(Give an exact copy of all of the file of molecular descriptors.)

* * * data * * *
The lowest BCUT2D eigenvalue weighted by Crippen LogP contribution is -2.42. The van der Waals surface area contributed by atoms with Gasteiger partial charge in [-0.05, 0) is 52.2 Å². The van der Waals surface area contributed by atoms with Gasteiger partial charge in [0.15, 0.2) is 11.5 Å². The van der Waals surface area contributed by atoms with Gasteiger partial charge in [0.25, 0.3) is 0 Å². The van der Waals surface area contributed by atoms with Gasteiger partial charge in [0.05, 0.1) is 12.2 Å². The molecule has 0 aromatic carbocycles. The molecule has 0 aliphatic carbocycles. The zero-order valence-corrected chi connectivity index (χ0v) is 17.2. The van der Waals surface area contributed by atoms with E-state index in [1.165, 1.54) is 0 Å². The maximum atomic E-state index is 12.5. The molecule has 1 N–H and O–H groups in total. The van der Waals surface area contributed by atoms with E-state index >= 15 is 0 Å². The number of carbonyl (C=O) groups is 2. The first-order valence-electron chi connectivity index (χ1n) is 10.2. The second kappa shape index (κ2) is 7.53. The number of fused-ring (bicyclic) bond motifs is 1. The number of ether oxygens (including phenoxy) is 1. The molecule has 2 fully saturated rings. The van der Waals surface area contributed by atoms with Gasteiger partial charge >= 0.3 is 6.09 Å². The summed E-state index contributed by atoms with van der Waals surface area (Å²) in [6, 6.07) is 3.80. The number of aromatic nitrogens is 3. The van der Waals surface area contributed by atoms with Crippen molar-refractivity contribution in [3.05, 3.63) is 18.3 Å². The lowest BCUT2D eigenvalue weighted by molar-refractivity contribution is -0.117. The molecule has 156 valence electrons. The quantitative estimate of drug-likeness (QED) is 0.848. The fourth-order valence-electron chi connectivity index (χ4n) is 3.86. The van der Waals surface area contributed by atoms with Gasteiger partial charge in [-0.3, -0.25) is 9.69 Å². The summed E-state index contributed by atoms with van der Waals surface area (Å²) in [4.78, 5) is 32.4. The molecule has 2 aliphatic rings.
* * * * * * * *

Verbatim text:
The lowest BCUT2D eigenvalue weighted by Crippen LogP contribution is -2.42. The van der Waals surface area contributed by atoms with Gasteiger partial charge in [-0.05, 0) is 52.2 Å². The van der Waals surface area contributed by atoms with Gasteiger partial charge in [0.15, 0.2) is 11.5 Å². The van der Waals surface area contributed by atoms with Gasteiger partial charge in [0.25, 0.3) is 0 Å². The van der Waals surface area contributed by atoms with Gasteiger partial charge in [0.05, 0.1) is 12.2 Å². The molecule has 0 aromatic carbocycles. The molecule has 0 aliphatic carbocycles. The zero-order valence-corrected chi connectivity index (χ0v) is 17.2. The van der Waals surface area contributed by atoms with E-state index in [1.165, 1.54) is 0 Å². The maximum atomic E-state index is 12.5. The molecule has 1 N–H and O–H groups in total. The van der Waals surface area contributed by atoms with E-state index >= 15 is 0 Å². The number of carbonyl (C=O) groups is 2. The first-order valence-electron chi connectivity index (χ1n) is 10.2. The second kappa shape index (κ2) is 7.53. The number of fused-ring (bicyclic) bond motifs is 1. The number of ether oxygens (including phenoxy) is 1. The molecule has 2 fully saturated rings. The van der Waals surface area contributed by atoms with Gasteiger partial charge >= 0.3 is 6.09 Å². The summed E-state index contributed by atoms with van der Waals surface area (Å²) in [6, 6.07) is 3.80. The number of aromatic nitrogens is 3. The van der Waals surface area contributed by atoms with Crippen molar-refractivity contribution in [3.05, 3.63) is 18.3 Å². The lowest BCUT2D eigenvalue weighted by molar-refractivity contribution is -0.117. The molecule has 156 valence electrons. The quantitative estimate of drug-likeness (QED) is 0.848. The fourth-order valence-electron chi connectivity index (χ4n) is 3.86. The van der Waals surface area contributed by atoms with Gasteiger partial charge in [-0.3, -0.25) is 9.69 Å². The summed E-state index contributed by atoms with van der Waals surface area (Å²) in [4.78, 5) is 32.4. The molecule has 2 aliphatic rings.